I've been an admirer of Wes Clark since the 2004 election. I was surprised as he rose to the top of the list of people I'd support in the presidential campaign. Although I never expected to feel so positive about a General, Clark stood out as one of the smartest, best-educated candidates.
But Friday on C-SPAN he said something that's been like a grain of sand in my oyster shell since then. Asked, "At what point in your life did you decide that the military was a career for you?" He replied, "Well, I was always interested in the military because I grew up in Little Rock and in the south and in the midwest people are very patriotic anyway."
What? Like people in the north and far west aren't?
He goes on to explain, "Most of my friends’ fathers had served in World War II. They always talked about it. And then, uh, we had the Korean War and we had crises every couple of years. And so you became attuned to this. The idea of trying to protect America was a sort of natural thing to think about. "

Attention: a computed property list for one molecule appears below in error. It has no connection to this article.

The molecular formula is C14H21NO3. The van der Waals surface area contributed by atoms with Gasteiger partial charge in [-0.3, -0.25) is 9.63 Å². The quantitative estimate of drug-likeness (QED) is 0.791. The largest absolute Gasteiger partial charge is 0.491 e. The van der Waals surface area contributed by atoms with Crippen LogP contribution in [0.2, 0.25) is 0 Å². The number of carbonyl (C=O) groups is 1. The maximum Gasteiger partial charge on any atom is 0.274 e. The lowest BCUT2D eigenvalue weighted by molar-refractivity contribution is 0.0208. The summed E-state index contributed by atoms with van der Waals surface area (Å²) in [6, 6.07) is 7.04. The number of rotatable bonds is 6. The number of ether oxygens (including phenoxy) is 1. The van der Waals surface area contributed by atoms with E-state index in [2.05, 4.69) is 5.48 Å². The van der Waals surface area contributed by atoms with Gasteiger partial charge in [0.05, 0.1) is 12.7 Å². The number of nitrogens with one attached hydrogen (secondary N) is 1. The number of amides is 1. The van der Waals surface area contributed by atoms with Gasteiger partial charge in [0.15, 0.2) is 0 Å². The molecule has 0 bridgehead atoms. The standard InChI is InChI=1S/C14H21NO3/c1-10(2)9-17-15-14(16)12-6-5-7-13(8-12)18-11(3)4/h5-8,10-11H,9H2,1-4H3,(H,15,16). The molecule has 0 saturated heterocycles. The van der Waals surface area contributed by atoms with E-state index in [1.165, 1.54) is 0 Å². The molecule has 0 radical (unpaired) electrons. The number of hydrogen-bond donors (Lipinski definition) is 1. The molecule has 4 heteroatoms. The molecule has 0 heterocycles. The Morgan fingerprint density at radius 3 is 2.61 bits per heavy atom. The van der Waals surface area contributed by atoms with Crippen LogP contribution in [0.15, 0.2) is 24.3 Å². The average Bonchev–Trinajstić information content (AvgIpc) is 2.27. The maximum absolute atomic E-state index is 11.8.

I don't recall being aware, when I was growing up in Plattsburgh, of whether or not my friends' fathers had served in World War II. They didn't talk about it. So, maybe there is a regional difference.
But is that what "patriotic" means? Talking about war? Both American Heritage Dictionary and Merriam-Webster say, "Inspired by love for or devotion to one's country." Love and devotion are pretty strong words. How about "committed?" And "country" is a pretty broad concept.